Helping your kids cope with the stress of quarantine while protecting your own mental health is a growing challenge for many, particularly for families hit hardest by the pandemic. In this conversation, experts with the USC Center for the Changing Family discuss the impact of the pandemic on kids and families as well as solutions and strategies that parents, clinicians and communities can use to boost family mental health. Featuring Darby Saxbe, associate professor of psychology and director of USC Dornsife Center for the Changing Family; Clare Pastore, USC Gould professor of the practice of law; Amy West, USC Keck associate professor of clinical pediatrics; Dorian Traube, USC Dworak-Peck associate professor of social work; and Marian Williams, USC Keck associate professor of clinical pediatrics.
Who Will Benefit
– Parents searching for advice on how to balance work while homeschooling or watching their children
– Those looking to understand how the pandemic has underscored societal inequalities and financial disparities across families
– Families wanting to help their children develop healthy coping mechanisms for quarantine-related stress
About Our Featured Faculty
Darby Saxbe is an associate professor of psychology at USC Dornsife College of Letters, Arts and Sciences and director of USC Dornsife Center for the Changing Family. Saxbe’s research explores both biological and social processes that take place within the rich interpersonal context of the family. Saxbe uses interdisciplinary approaches, including modeling patterns of hormones like cortisol and testosterone and employing neuroimaging, to understand the neural correlates of family relationship behavior. Saxbe earned a PhD in Clinical Psychology from University of California, Los Angeles and a bachelor’s in psychology and English literature from Yale University.
Clare Pastore is a professor of the practice of law at USC Gould School of Law. As a leading member of the California public interest community, her research interests center on poverty and access to justice issues, and she is co-author of the leading Poverty Law textbook. She is a regular speaker on poverty, access to justice and public interest law. Pastore serves on the Board of Directors of the Wage Justice Center and the Steering Committee of the National Coalition for a Civil Right to Counsel, and is a member of the Los Angeles County Bar’s Amicus Briefs and Professional Responsibility & Ethics committees. Pastore holds a BA (Phi Beta Kappa) from Colgate University and a JD from Yale Law School.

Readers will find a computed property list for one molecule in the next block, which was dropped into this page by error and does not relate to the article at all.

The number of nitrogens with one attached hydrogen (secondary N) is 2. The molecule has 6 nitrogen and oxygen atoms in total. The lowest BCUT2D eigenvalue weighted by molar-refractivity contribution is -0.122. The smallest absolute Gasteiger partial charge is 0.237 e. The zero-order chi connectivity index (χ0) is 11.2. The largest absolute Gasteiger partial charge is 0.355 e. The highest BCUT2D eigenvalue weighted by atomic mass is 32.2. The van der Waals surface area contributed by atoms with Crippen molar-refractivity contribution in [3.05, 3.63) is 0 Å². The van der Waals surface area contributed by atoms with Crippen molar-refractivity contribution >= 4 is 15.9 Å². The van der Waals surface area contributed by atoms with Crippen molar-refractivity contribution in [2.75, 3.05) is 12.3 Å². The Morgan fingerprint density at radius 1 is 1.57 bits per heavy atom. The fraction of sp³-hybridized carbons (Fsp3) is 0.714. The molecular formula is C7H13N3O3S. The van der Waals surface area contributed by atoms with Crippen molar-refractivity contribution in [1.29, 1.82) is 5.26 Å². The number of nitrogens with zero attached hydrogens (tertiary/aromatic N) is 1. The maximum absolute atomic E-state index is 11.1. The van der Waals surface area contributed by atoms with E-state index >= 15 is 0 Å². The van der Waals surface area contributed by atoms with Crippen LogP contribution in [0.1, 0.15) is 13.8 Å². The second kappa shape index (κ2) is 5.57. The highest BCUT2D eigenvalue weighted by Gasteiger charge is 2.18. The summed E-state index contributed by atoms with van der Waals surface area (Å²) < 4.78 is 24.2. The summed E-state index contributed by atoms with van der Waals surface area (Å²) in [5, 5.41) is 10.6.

Amy West is an associate professor of clinical pediatrics at the Keck School of Medicine of USC and Children’s Hospital Los Angeles. As a clinical psychologist, West’s research interests focus on the use of psychosocial interventions in the treatment of pediatric mood disorders. West also has research interests in the developmental psychopathology of mood disorders in children, treatment mechanisms in psychosocial interventions, suicidal behavior in youth and developing psychosocial treatments that are culturally-relevant to unique populations. She received a BA from Stanford University and her PhD in Clinical Psychology from the University of Virginia.
Dorian Traube is an associate professor of social work at the USC Suzanne Dworak-Peck School of Social Work. Traube focuses on early child development, home visitation and telehealth solutions for families with young children. She developed Parents as Teachers @ USC Telehealth, the first partnership of its kind between a national home visitation model and a university-based telehealth clinic. In doing this, she also established the first virtual home visitation program, offering an entire home visitation model with fidelity via video conferencing technology. She earned both her PhD and MSSW at Columbia University and her BA from University of California, Berkeley.
Marian Williams is an associate professor of clinical pediatrics at the Keck School of Medicine of USC. As a clinical psychologist, Williams specializes in infant-family and early childhood mental health and developmental disabilities in children. She is co-director of Interdisciplinary Training for the USC University Center for Excellence in Developmental Disabilities (UCEDD), and autism training coordinator for the California Leadership Education in Neurodevelopmental Disabilities (CA-LEND) interdisciplinary training program. Based at Children’s Hospital Los Angeles, Williams leads the Early Childhood Mental Health program and the recently launched Stein Tikun Olam Infant-Family Mental Health Initiative.